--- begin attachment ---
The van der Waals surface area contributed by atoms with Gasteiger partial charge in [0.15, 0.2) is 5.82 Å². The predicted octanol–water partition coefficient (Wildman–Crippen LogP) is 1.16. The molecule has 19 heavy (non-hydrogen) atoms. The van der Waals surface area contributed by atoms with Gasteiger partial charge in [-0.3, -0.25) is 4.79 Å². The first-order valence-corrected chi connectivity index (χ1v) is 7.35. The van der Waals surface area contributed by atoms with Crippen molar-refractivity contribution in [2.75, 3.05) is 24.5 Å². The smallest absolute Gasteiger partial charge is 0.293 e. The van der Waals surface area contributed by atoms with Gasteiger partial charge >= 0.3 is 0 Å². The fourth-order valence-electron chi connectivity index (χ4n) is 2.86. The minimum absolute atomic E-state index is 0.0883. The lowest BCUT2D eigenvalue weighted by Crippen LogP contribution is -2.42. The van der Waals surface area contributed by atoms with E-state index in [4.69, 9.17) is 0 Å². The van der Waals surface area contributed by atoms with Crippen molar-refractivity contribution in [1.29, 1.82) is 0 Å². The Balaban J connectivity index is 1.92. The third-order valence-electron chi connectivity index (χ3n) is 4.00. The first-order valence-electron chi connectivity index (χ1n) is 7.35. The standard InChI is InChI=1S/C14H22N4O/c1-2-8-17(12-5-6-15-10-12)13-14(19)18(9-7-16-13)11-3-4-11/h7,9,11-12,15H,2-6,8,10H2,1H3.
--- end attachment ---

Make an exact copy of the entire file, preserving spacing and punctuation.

The van der Waals surface area contributed by atoms with Gasteiger partial charge in [0.15, 0.2) is 5.82 Å². The predicted octanol–water partition coefficient (Wildman–Crippen LogP) is 1.16. The molecule has 19 heavy (non-hydrogen) atoms. The van der Waals surface area contributed by atoms with Gasteiger partial charge in [-0.3, -0.25) is 4.79 Å². The first-order valence-corrected chi connectivity index (χ1v) is 7.35. The van der Waals surface area contributed by atoms with Crippen molar-refractivity contribution in [2.75, 3.05) is 24.5 Å². The smallest absolute Gasteiger partial charge is 0.293 e. The van der Waals surface area contributed by atoms with Gasteiger partial charge >= 0.3 is 0 Å². The fourth-order valence-electron chi connectivity index (χ4n) is 2.86. The minimum absolute atomic E-state index is 0.0883. The lowest BCUT2D eigenvalue weighted by Crippen LogP contribution is -2.42. The van der Waals surface area contributed by atoms with E-state index in [4.69, 9.17) is 0 Å². The van der Waals surface area contributed by atoms with Crippen molar-refractivity contribution in [1.29, 1.82) is 0 Å². The Balaban J connectivity index is 1.92. The third-order valence-electron chi connectivity index (χ3n) is 4.00. The first-order valence-electron chi connectivity index (χ1n) is 7.35. The standard InChI is InChI=1S/C14H22N4O/c1-2-8-17(12-5-6-15-10-12)13-14(19)18(9-7-16-13)11-3-4-11/h7,9,11-12,15H,2-6,8,10H2,1H3.